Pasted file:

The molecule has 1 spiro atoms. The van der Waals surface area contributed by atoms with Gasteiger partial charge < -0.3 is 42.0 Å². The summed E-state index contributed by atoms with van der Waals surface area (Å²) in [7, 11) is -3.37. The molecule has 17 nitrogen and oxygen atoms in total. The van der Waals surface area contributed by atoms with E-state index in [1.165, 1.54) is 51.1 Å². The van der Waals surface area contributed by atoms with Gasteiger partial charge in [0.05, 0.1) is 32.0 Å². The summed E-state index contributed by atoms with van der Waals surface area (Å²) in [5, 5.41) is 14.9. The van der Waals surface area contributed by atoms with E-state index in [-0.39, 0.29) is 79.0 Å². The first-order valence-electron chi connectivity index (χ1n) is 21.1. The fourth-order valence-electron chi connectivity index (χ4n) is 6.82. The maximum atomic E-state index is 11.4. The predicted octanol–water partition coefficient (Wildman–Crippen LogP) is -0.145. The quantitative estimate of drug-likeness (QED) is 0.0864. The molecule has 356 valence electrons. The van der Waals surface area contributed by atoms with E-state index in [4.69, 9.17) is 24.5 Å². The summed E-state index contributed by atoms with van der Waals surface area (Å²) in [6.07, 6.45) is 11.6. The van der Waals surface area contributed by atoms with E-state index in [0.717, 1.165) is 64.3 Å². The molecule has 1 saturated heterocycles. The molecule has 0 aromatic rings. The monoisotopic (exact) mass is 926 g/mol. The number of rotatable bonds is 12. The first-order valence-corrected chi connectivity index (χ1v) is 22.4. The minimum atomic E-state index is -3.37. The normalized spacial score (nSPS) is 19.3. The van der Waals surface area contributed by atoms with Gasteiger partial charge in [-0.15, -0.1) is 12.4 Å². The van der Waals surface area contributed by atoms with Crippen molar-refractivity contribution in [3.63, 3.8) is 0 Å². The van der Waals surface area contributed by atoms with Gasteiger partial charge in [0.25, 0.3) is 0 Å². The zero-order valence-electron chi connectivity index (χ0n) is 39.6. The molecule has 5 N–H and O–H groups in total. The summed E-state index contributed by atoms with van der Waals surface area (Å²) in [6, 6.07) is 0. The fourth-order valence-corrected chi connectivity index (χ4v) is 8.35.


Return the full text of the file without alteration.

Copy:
The molecule has 1 spiro atoms. The van der Waals surface area contributed by atoms with Gasteiger partial charge < -0.3 is 42.0 Å². The summed E-state index contributed by atoms with van der Waals surface area (Å²) in [7, 11) is -3.37. The molecule has 17 nitrogen and oxygen atoms in total. The van der Waals surface area contributed by atoms with E-state index in [1.165, 1.54) is 51.1 Å². The van der Waals surface area contributed by atoms with Gasteiger partial charge in [0.05, 0.1) is 32.0 Å². The summed E-state index contributed by atoms with van der Waals surface area (Å²) in [5, 5.41) is 14.9. The van der Waals surface area contributed by atoms with E-state index in [-0.39, 0.29) is 79.0 Å². The first-order valence-electron chi connectivity index (χ1n) is 21.1. The fourth-order valence-electron chi connectivity index (χ4n) is 6.82. The maximum atomic E-state index is 11.4. The predicted octanol–water partition coefficient (Wildman–Crippen LogP) is -0.145. The quantitative estimate of drug-likeness (QED) is 0.0864. The molecule has 356 valence electrons. The van der Waals surface area contributed by atoms with E-state index in [4.69, 9.17) is 24.5 Å². The summed E-state index contributed by atoms with van der Waals surface area (Å²) in [6.07, 6.45) is 11.6. The van der Waals surface area contributed by atoms with E-state index in [0.717, 1.165) is 64.3 Å². The molecule has 1 saturated heterocycles. The molecule has 0 aromatic rings. The monoisotopic (exact) mass is 926 g/mol. The number of rotatable bonds is 12. The first-order valence-corrected chi connectivity index (χ1v) is 22.4. The minimum atomic E-state index is -3.37. The normalized spacial score (nSPS) is 19.3. The van der Waals surface area contributed by atoms with Gasteiger partial charge in [-0.15, -0.1) is 12.4 Å². The van der Waals surface area contributed by atoms with Crippen molar-refractivity contribution in [3.63, 3.8) is 0 Å². The van der Waals surface area contributed by atoms with Gasteiger partial charge in [0.25, 0.3) is 0 Å². The zero-order valence-electron chi connectivity index (χ0n) is 39.6. The molecule has 5 N–H and O–H groups in total. The summed E-state index contributed by atoms with van der Waals surface area (Å²) in [6, 6.07) is 0. The fourth-order valence-corrected chi connectivity index (χ4v) is 8.35.